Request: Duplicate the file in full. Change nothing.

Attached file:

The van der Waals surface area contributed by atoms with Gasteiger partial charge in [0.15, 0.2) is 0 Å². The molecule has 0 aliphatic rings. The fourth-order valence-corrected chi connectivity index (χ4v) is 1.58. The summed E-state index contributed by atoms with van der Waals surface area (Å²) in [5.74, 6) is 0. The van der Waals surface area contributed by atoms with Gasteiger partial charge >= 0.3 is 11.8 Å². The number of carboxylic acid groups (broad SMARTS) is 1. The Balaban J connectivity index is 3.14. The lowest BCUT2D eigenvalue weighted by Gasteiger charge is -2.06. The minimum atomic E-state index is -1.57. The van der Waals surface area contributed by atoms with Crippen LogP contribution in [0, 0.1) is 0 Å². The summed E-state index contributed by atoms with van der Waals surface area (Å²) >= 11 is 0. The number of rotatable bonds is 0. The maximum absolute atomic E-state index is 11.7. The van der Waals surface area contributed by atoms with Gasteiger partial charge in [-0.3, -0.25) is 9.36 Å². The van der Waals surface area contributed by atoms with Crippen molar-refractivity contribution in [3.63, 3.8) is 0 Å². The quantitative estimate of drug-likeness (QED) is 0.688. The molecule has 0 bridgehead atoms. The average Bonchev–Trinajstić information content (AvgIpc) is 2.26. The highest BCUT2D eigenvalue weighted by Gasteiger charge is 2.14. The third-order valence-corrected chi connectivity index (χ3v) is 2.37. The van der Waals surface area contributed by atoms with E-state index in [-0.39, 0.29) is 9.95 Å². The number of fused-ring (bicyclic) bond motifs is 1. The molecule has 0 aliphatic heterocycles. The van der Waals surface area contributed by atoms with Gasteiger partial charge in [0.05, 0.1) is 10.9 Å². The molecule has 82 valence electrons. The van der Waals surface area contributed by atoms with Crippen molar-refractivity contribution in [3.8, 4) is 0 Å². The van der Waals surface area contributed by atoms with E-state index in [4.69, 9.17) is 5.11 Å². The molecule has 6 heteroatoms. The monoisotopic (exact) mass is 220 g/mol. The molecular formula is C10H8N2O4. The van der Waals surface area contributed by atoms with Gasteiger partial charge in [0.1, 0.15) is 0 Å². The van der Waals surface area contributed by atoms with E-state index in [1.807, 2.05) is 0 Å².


The van der Waals surface area contributed by atoms with Gasteiger partial charge in [0.15, 0.2) is 0 Å². The molecule has 0 aliphatic rings. The fourth-order valence-corrected chi connectivity index (χ4v) is 1.58. The summed E-state index contributed by atoms with van der Waals surface area (Å²) in [5.74, 6) is 0. The van der Waals surface area contributed by atoms with Gasteiger partial charge >= 0.3 is 11.8 Å². The number of carboxylic acid groups (broad SMARTS) is 1. The Balaban J connectivity index is 3.14. The lowest BCUT2D eigenvalue weighted by Gasteiger charge is -2.06. The minimum atomic E-state index is -1.57. The van der Waals surface area contributed by atoms with Crippen LogP contribution in [0, 0.1) is 0 Å². The summed E-state index contributed by atoms with van der Waals surface area (Å²) >= 11 is 0. The number of rotatable bonds is 0. The maximum absolute atomic E-state index is 11.7. The van der Waals surface area contributed by atoms with Gasteiger partial charge in [-0.3, -0.25) is 9.36 Å². The van der Waals surface area contributed by atoms with Crippen molar-refractivity contribution in [3.63, 3.8) is 0 Å². The quantitative estimate of drug-likeness (QED) is 0.688. The molecule has 0 bridgehead atoms. The average Bonchev–Trinajstić information content (AvgIpc) is 2.26. The highest BCUT2D eigenvalue weighted by Gasteiger charge is 2.14. The third-order valence-corrected chi connectivity index (χ3v) is 2.37. The van der Waals surface area contributed by atoms with E-state index in [-0.39, 0.29) is 9.95 Å². The number of fused-ring (bicyclic) bond motifs is 1. The molecule has 0 aliphatic heterocycles. The van der Waals surface area contributed by atoms with Gasteiger partial charge in [0.05, 0.1) is 10.9 Å². The molecule has 82 valence electrons. The van der Waals surface area contributed by atoms with Crippen molar-refractivity contribution in [3.8, 4) is 0 Å². The van der Waals surface area contributed by atoms with E-state index in [4.69, 9.17) is 5.11 Å². The molecule has 6 heteroatoms. The monoisotopic (exact) mass is 220 g/mol. The molecular formula is C10H8N2O4. The van der Waals surface area contributed by atoms with Gasteiger partial charge in [0.1, 0.15) is 0 Å². The van der Waals surface area contributed by atoms with E-state index in [1.807, 2.05) is 0 Å².